We learned that # is not called a hashtag. It’s an octothorp, pound sign, number sign, or hash. (A hashtag is made up of a hash followed by a tag.)

Here is a game idea:

from random import randint

player_name = input('What is your name? ').lower()
special_mode = player_name in ['mom', 'dad', 'sue'] 
tokens = 10

while tokens > 0:
    print('You have', tokens, 'tokens')
    bet = min(tokens, int(input('How much do you bet? ')))
    number = randint(1, 5)
    guess = int(input('Guess the number from 1 to 5: '))
    if guess == number and not special_mode:
        tokens += bet * 5
        tokens -= bet
        print('Too bad')

We wrote programs on the Circuit Playground Express with blocks:

  • turn on a pattern of light colors
  • make a light move in circles around the CPX


Math quiz game

from random import randint
from time import time

right = 0
wrong = 0

while True:
    m1 = randint(2, 9)
    m2 = randint(11, 99)
    product = m1 * m2
    start_time = time()
    answer = int(input(f'{m1} × {m2} = ? (Enter 0 to stop) '))
    if answer == 0:
    stop_time = time()
    duration = stop_time - start_time
    if answer == product:
        right += 1
        print(f'Right, in {duration:.2f} seconds')
        wrong += 1

print(f'You got {right} right and {wrong} wrong')

We used the Talking Name Picker to quiz students on parts of the program.


Silly Sentences

from random import choice
from time import sleep

adjectives = ['silly', 'happy', 'playful']
nouns = ['monkey', 'grocer', 'fisherman', 'turkey', 'boy', 'girl']
verbs = ['jumps', 'walks', 'eats', 'swims', 'plays']
adverbs = ['quickly', 'eagerly', 'reluctantly', 'menacingly']

while True:
    print(f'The {choice(adjectives)} {choice(nouns)} {choice(verbs)} {choice(adverbs)} ')

Turtle Graphics

from turtle import fd, lt

def polygon(sides):
    for _ in range(sides):
        lt(360 / sides)



Reaction/Memory Game

We’ll start working on a multiplayer game where you have to push buttons matching a sequence received from the game server (another micro:bit), and be correct, and be faster than the other players. Sequence game

Server Code

sequence_length = 2

def make_sequence() -> str:
    global sequence_length
    seq = ''
    for _ in range(sequence_length):
        seq += '12'[randint(0, 1)]
    sequence_length += 1
    return seq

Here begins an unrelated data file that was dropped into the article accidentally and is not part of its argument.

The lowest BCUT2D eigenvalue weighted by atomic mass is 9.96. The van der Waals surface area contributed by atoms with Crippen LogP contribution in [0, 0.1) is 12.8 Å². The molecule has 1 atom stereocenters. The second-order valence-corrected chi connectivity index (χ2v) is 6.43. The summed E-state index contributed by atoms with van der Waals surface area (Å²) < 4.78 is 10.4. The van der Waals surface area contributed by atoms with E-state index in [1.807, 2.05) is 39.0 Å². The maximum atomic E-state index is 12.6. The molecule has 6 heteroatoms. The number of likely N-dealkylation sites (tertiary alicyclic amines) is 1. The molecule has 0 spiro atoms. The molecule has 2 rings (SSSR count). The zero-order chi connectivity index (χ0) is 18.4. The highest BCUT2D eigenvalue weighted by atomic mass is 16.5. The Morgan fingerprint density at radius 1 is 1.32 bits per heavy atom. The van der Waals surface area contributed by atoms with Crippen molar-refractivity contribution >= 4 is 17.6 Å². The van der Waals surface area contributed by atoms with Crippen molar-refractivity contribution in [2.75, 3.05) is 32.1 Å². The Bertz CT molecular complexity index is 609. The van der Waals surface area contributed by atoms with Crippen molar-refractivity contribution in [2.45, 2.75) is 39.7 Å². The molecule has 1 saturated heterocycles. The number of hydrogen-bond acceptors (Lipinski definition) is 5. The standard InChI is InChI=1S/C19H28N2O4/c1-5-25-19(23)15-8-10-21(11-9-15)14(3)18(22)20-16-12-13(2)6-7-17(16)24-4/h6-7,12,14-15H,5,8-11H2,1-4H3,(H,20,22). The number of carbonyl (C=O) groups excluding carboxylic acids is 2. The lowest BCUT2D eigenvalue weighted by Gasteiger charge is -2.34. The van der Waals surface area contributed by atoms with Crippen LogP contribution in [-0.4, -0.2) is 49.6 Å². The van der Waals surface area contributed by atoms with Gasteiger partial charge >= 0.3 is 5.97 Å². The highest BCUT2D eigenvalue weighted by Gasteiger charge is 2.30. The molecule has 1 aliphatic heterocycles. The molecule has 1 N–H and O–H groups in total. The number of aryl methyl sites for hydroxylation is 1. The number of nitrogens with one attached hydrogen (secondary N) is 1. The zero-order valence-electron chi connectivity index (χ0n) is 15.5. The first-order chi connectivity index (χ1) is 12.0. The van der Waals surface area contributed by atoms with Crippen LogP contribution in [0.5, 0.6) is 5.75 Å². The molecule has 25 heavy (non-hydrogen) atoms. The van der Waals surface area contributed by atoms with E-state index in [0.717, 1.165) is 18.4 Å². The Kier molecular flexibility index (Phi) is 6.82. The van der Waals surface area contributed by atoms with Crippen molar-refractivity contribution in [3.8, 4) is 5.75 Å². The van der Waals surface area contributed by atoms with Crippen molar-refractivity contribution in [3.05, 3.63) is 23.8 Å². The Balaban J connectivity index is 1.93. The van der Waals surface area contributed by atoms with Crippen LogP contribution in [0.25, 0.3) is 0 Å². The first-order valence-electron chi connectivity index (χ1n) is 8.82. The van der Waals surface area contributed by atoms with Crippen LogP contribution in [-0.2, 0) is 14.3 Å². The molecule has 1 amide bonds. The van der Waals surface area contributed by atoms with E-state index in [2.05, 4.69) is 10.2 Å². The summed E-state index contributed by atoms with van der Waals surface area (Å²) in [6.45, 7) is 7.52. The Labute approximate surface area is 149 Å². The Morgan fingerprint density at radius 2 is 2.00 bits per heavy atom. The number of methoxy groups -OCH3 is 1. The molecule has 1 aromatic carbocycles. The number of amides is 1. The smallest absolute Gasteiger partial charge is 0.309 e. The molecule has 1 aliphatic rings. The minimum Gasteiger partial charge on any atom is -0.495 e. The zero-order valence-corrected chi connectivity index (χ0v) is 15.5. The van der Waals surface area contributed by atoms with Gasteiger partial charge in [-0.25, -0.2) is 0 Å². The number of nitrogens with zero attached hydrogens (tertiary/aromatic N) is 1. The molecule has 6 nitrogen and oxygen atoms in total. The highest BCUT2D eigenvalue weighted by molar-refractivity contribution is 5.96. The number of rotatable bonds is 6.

def send_sequence():
    radio.send_value("pattern", int(make_sequence()))
def on_received_value(name, value):
    if name == 'winner':

input.on_logo_event(TouchButtonEvent.PRESSED, send_sequence)

Client Code

current_seq = ''
responding = False
remaining_seq = ''

def on_received_value(name, value):
    global remaining_seq
    if name == 'pattern':
        for letter in str(value):
            if letter == '1':
        responding = True
        remaining_seq = str(value)

def check_for_win():
    if not remaining_seq:
        radio.send_value("winner", 0)

def process_response(button_char: str):
    global remaining_seq
    if remaining_seq:
        if remaining_seq[0] == button_char:
            remaining_seq = remaining_seq[1:]
            remaining_seq = ''
def on_button_pressed_a():

def on_button_pressed_b():

input.on_button_pressed(Button.A, on_button_pressed_a)
input.on_button_pressed(Button.B, on_button_pressed_b)


Storing more complicated data

  • lists
  • dictionaries

Reverse Guessing Game

low = 1
high = 100
guess = 0

def produce_guess():
    global guess
    guess = (low + high) // 2

def on_button_pressed_a():
    global high
    high = guess - 1
def on_button_pressed_b():
    global low
    low = guess + 1
input.on_button_pressed(Button.A, on_button_pressed_a)
input.on_button_pressed(Button.B, on_button_pressed_b)

Programming Arduino using TinkerCad Circuits


Python Review and Quiz

  • lists, dictionaries
  • Reverse guessing game

RGB and Human Vision

TA Dorian Shows His 8-Bit Breadboard Computer Work in Progress

One of Ben Eater’s Kits

Ben Eater’s Kits

Circuit Wiring

Lighting an LED In TinkerCad Circuits

A circuit made with TinkerCad

Why do we need a resistor?

Delayed Gate Controller Program for micro:bit

Snap! Project: Treasure Chest

Picture of Treasure Chest game The project

Raspberry Pi Demo

Delayed Gate Controller Program for micro:bit

Beauty and Joy of Computing for Middle School


Python and MakeCode with blocks and Python; Hot Wheels

2023-07-12 p5.js

Circuit Playground Express


p5.js 3d stuff, Tinkercad Circuits, TA’s clock


Arduino programming in C++ in Tinkercad Circuits, TA’s computer on a breadboard


Tinkercad Codeblocks, Snap!, Python


Snap!, Python, JavaScript (with p5.js)



Python, JavaScript (with p5.js)